Rock Creek Canyon, 3B/CIV
approximately 9 miles
Mazatzal Wilderness Area
In the fall of 2007 I went out for a solo hike in the Mazatzal Wilderness Area. The plan was to loop together several trails for an all day adventure. After crossing over the crest of the mountains I lost the trail as it had all but disappeared after the Willow Fire of 2004 had burned much of the area. Instead of turning around and retracing my steps to find the trail, I decided to forge on and head into a canyon that I knew would drain easterly in the direction of my vehicle. Initially, the decision seemed to work as I was able to make progress, losing elevation and heading east. Here and there things did get a little hairy as steep drop offs into pools blocked my way. However at each of these drop offs slanted layered rock at 45 degree angles provided enough purchase to make negotiation down these pour offs possible. Just for a little context, at this time I only had a few technical canyon descents under my belt. I had no harness or rope with me. I did not know what drainage I was in and Laura, back home, certainly would have no idea exactly where I was, as I had gone off course from my planned hike. I remember processing this last bit of information at the time and knowing that the stakes were high. In other words, take a fall and get injured and you are in big trouble.
I carefully proceeded, safely down climbing the obstacles and wading through the pools until I hit what I remember to be a 100- foot vertical drop. I instantly knew I could not continue down the canyon bottom. Fortunately, I only had to ascend back up the canyon a short ways where I found a way to climb out of the canyon bottom and around the drop off. I continued down the drainage and darkness set in when I hit the remnants of an old jeep road. With no headlamp and GPS I knew traveling cross country was out of the question, so I decided to follow the road in the direction of the lights I could see from cars traveling on the Beeline Highway many miles away. Three hours later, having run out of water long ago I reached a restaurant along the side of the highway that had already closed for the night. I looked inside the window of the establishment and could see a woman counting the register with nobody else inside. I banged on the window and yelled that I had gotten lost on a hike and needed water. She looked at me with a frightened look on her face and said “I’m sorry. I can’t let you in but there is a spicket in the back.” Good enough for me. I walked around back, got on all fours and slurped the metallic tasting water till I got my full. Even though I now knew where I was, I still had hours of more walking along forest roads back to my car. With a few bars on my cell phone, I threw up the white flag, called Laura and asked her to come pick me up and take me to my car.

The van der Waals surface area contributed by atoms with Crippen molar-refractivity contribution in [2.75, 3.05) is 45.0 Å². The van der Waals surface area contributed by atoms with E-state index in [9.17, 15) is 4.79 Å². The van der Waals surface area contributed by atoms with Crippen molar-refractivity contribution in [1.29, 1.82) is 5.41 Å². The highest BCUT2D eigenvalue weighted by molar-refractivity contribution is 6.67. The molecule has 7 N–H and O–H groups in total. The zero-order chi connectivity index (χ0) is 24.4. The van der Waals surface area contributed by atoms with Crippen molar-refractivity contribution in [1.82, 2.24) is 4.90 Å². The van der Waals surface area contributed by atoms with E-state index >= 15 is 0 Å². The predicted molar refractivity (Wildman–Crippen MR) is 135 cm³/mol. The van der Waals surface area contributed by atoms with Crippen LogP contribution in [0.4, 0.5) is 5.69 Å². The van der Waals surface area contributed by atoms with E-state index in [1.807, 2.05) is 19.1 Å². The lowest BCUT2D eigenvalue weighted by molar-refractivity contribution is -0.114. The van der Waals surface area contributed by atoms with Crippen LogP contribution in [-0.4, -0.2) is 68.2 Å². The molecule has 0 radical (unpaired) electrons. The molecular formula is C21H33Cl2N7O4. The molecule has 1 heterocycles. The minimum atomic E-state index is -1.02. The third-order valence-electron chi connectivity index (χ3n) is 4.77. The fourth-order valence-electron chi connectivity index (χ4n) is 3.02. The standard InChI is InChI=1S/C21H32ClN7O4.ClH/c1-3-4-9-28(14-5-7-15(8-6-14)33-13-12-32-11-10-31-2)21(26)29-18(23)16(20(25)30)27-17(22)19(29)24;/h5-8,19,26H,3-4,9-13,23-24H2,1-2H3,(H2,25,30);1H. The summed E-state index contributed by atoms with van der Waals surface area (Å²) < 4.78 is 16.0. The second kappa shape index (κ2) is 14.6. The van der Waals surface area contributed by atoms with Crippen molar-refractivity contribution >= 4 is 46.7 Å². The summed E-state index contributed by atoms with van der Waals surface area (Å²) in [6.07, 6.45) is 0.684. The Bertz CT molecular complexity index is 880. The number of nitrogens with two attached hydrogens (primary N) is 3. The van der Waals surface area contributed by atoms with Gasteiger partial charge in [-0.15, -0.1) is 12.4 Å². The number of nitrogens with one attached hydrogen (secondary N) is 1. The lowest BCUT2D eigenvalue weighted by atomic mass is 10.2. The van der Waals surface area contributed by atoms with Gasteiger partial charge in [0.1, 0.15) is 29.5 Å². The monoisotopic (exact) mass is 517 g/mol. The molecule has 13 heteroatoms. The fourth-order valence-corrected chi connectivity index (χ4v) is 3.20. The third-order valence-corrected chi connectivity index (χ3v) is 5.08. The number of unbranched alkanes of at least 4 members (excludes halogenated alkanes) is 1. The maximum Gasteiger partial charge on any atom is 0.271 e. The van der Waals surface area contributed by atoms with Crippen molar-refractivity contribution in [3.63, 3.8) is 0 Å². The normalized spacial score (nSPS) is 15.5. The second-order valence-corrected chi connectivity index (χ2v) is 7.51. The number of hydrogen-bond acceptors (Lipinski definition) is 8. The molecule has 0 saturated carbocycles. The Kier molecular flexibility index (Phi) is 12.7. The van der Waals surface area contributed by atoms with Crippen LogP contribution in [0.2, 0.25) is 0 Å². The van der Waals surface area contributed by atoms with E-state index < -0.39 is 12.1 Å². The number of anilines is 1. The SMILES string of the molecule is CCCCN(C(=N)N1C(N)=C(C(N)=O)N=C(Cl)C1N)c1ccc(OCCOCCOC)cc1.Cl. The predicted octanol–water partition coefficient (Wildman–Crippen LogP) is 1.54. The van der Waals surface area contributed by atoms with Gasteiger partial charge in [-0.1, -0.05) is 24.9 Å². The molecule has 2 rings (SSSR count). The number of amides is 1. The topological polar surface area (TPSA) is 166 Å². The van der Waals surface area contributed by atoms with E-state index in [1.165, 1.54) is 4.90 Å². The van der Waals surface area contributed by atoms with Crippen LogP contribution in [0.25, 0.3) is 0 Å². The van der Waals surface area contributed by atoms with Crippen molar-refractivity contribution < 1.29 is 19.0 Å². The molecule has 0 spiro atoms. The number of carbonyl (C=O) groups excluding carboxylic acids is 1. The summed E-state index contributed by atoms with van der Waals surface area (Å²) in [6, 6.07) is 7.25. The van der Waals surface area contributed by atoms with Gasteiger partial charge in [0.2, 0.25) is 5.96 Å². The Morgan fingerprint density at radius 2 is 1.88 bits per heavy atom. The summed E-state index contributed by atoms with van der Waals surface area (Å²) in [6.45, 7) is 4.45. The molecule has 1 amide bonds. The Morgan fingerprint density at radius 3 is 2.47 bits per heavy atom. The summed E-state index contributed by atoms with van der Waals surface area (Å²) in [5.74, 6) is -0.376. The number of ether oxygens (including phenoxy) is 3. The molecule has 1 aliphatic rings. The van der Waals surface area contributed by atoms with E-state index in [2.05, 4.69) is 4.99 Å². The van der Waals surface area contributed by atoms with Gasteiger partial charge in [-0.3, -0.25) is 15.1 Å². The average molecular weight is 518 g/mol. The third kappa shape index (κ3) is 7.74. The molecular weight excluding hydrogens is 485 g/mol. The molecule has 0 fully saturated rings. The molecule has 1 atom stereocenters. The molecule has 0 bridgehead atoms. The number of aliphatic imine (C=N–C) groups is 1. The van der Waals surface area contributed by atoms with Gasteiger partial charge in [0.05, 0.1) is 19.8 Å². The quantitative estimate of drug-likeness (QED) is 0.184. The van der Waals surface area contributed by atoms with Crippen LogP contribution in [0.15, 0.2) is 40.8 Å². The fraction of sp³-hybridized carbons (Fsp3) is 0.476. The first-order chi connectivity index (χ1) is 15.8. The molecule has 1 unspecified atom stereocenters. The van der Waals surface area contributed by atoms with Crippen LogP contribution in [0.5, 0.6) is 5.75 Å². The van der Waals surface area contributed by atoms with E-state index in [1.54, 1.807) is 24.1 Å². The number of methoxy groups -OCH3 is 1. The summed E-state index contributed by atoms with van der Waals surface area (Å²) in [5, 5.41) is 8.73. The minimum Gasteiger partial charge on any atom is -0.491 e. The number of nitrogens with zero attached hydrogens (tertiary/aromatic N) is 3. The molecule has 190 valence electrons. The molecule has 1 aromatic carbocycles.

In the all the excitement of the epic and with much of it occurring in the dark I was never able to say with certainty what drainage I had descended. Years later as I began to hear of individuals descending many of the canyons of the Mazatzal Mountains and having begun to descend some myself, I figured it would just be a matter of time before I ran into my old friend. As Eric, Laura and I planned a descent of Rock Creek Canyon and I studied the map, I thought it was likely that this was the one.
It was great being out with Laura and Eric for an all-day wilderness style canyoneering adventure. It is the same group that will be taking the adventure across the pond later in the year, so we had plenty to discuss. As we drove west on a bumpy dirt road I felt like it all looked familiar. Of course the familiarity was a memory from over four years ago on a moonless night with no headlamp in a dehydrated state.
As we hiked into the mountains through catclaw and burned areas of the Willow Fire, again it all felt familiar. After a long approach we reached the first drop in Rock Creek Canyon. Further down the drainage that same geologic formation of slanted, layered rock cut down the side of the canyon appeared. Just as I had used it to down climb the drops in the canyon in 2007 we were able to negotiate this canyon in a similar way, but by now, I knew this was not the same canyon.
After realizing this was not that place, there wasn’t much left to do but enjoy the rugged scenery, fine company and two distinct sets of technical sections the canyon dished up. Though the mystery will remain unsolved, venturing deep into this territory, I now have a solid idea of where I was. Confirmation will have to wait for another day.